Wolf draped the naked hare across the empty coffee pot and began gathering more logs for the fire. He returned with an armful, and dropped them onto the smoldering cinders within the ring of stones. While the flames blossomed, he sat cross-legged on the ground, working on three longer branches. He skinned one clean, and using it as a skewer for their dinner, propped it across the pit with the other two as support.  The fire crackled and popped with each drip of grease splattering from the roasting rabbit; the delightful aroma teased Sarah’s nose. Rustic or not, dinner smelled wonderful.
Wolf sat with one knee bent and his arm resting atop it. He gazed into the distance, seemingly lost in thought.
  “Wolf,” she summoned him back. “How did you learn to speak the language?”
He took a deep breath. “It’s a long story. Are you sure you want to hear it?”
“Of course.”
“I was just five-years-old when my father, Charles Elder, was killed defending my red-skinned mother. We lived in Montana territory—migrating there after my parents married. A neighboring farmer and his family were slaughtered by a Crow war party, and an angry mob from town wanted my mother to pay for it. It didn’t matter that it wasn’t her tribe—an Indian was an Indian.” His brow creased.
“That must have been horrible for you. If speaking about your past is hard for you, you don’t have to continue.”
“I’m fine. Pain is part of life.”  He leaned forward and pulled a browned leg from the cooked rabbit. Tender, the limp released into his hand without effort. He offered her the meat then yanked a second piece free, chewed a bite, and swallowed. “So, the town’s preacher heard what was being planned and came to our house before the others got there. He hid me and my mother beneath blankets in the back of his buckboard and took us to the church while my father stayed at home, planning to reason with the townspeople. The Reverend kept us in the chapel basement until dark and then drove us home. There wasn’t much left of the place. My father’s bloodied body lay in the yard, and the house and everything in  it had been reduced to smoldering ashes. The barn looked like they set it afire, but for some reason the building didn’t catch.”
“Why are people so hateful?”  Sympathy stabbed at her. Why had she asked him to relive his pain?  Although saddened she had, hearing about his past provided a connection between them. Maybe sharing the experience brought him closure.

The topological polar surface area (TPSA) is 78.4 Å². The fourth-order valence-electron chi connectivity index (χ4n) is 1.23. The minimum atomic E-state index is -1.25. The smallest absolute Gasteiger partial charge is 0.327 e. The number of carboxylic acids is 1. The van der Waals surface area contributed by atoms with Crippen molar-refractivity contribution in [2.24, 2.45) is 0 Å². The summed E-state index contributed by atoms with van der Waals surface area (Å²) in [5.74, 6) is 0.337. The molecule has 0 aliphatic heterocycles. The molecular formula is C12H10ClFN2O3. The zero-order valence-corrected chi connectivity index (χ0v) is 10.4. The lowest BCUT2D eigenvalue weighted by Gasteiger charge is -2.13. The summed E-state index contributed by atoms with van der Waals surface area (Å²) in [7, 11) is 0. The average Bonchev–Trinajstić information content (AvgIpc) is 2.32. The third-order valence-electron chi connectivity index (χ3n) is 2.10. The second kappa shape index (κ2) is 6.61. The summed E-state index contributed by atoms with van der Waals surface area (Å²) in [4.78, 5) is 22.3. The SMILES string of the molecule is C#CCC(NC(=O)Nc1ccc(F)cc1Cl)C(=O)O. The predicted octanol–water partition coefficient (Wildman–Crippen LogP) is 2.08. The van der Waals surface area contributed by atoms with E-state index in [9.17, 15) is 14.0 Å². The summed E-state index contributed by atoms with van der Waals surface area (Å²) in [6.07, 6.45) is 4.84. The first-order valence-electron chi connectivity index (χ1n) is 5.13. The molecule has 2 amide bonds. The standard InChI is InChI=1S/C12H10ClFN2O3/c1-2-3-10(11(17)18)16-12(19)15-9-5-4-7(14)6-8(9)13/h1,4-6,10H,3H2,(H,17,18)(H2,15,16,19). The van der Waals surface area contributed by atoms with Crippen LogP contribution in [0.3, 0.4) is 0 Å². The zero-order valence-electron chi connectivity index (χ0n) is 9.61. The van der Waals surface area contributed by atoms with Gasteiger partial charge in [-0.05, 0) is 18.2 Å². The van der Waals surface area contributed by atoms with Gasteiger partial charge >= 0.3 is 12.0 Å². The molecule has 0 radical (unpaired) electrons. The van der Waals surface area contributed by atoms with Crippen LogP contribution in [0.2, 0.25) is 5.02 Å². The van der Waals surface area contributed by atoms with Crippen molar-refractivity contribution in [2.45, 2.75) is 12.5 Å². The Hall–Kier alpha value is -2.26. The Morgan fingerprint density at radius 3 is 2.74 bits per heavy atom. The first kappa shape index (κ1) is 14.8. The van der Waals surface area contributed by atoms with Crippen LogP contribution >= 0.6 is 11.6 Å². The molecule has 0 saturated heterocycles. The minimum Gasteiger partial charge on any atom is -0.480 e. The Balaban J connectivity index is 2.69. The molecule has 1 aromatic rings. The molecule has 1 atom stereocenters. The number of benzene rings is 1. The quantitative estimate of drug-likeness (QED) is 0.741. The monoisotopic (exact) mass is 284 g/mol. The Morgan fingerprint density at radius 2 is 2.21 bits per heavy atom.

“What did you and your mother do then?”  Licking grease from her lips, Sarah leaned forward, anxious for the rest of the story.               
“Luckily we still had the wagon and team, and after traveling for weeks, Ma and I happened upon a Lakota village—one of seven Sioux tribes who follow the buffalo. My mother, Little Feather, intended to find her way back to her own people, the Dakota Sioux, but Lame Deer took a liking to her and made her his second wife.”
Sarah studied Wolf’s face. Despite his dark hair and olive skin, his hazel eyes revealed his white heritage. He had a striking profile—strong chin, high cheekbones, and full lips. Her heart fluttered, remembering how he had called her his wife. Her curiosity piqued. “So, how long did you live with the tribe?”
“I lived with the people until my sixteenth year. Spotted Fever took my mother and several others in the tribe, and with her gone, nothing held me there. Because I wasn’t full-blooded, most of those my age made it their callin’ to make my life miserable. In my younger years they shoved me and called me names, but as I aged and my body grew strong, the physical cruelty stopped. Still, there was always someone around to remind me I was an outsider.”  He removed the skewer stick with the remaining rabbit from over the fire and extended it toward her. “More?”
She shook her head, preferring to hear the story’s ending rather than eat. “So you left?”
“Yes. That was ten years ago, and I still haven’t found where I fit.” Holding both ends of the stick, he chomped into the rabbit’s hindquarter then wiped the juices on the back of his hand. Even though primitive and missing the manners she appreciated, Wolf was a very handsome man.
Sarah gazed down into her lap, her cheeks warming.  She had no business thinking such things about a man she barely knew. Thank goodness, she wasn’t small-minded enough to let his heritage determine her treatment of him, but once they got to Independence, she would thank him for his help and bid him farewell. There was no room in her life for a man, now or in the future. Still, she dared another glimpse at him through her lashes, fighting a strange sensation in the pit of her stomach.

Monday, May 21, 2012


After PRINCESS of BRETAGNE and PAGAN QUEEN, comes the third book in the CURSE OF THE LOST ISLE series, SEDUCING SIGEFROI. Set at the foundation of Luxembourg in 963, it involves an immortal magic lady introduced in Book 2, and continues the Saga of immortal Celtic Ladies meddling throughout history... but if the Church ever suspects what they really are, they will be hunted, tortured, and burned at the stake.

ENTER THE CONTEST to win the pdf of this summer release by clicking on CONTEST at the top right at:

Book Three - Seducing Sigefroi
963 AD. Seeking redemption from the curse that makes her a serpent from the waist down one day each month, Melusine, daughter of Pressine, must seduce Sigefroi of Ardennes, a shrewd, ambitious knight, son of the Duke of Lorraine, who wants to carve himself a kingdom. But Sigefroi is more than a match for Melusine's supernatural gifts, and the task proves daunting... especially as he stirs deep in her strangely confusing emotions.

Good luck.

Blasters, Swords, Romance with a Kick

Titillating preview by J.C. Kavanagh

WINNER Best Young Adult Book 2016, The Twisted Climb I've been prepping for Autumn book signings and excited to meet new and...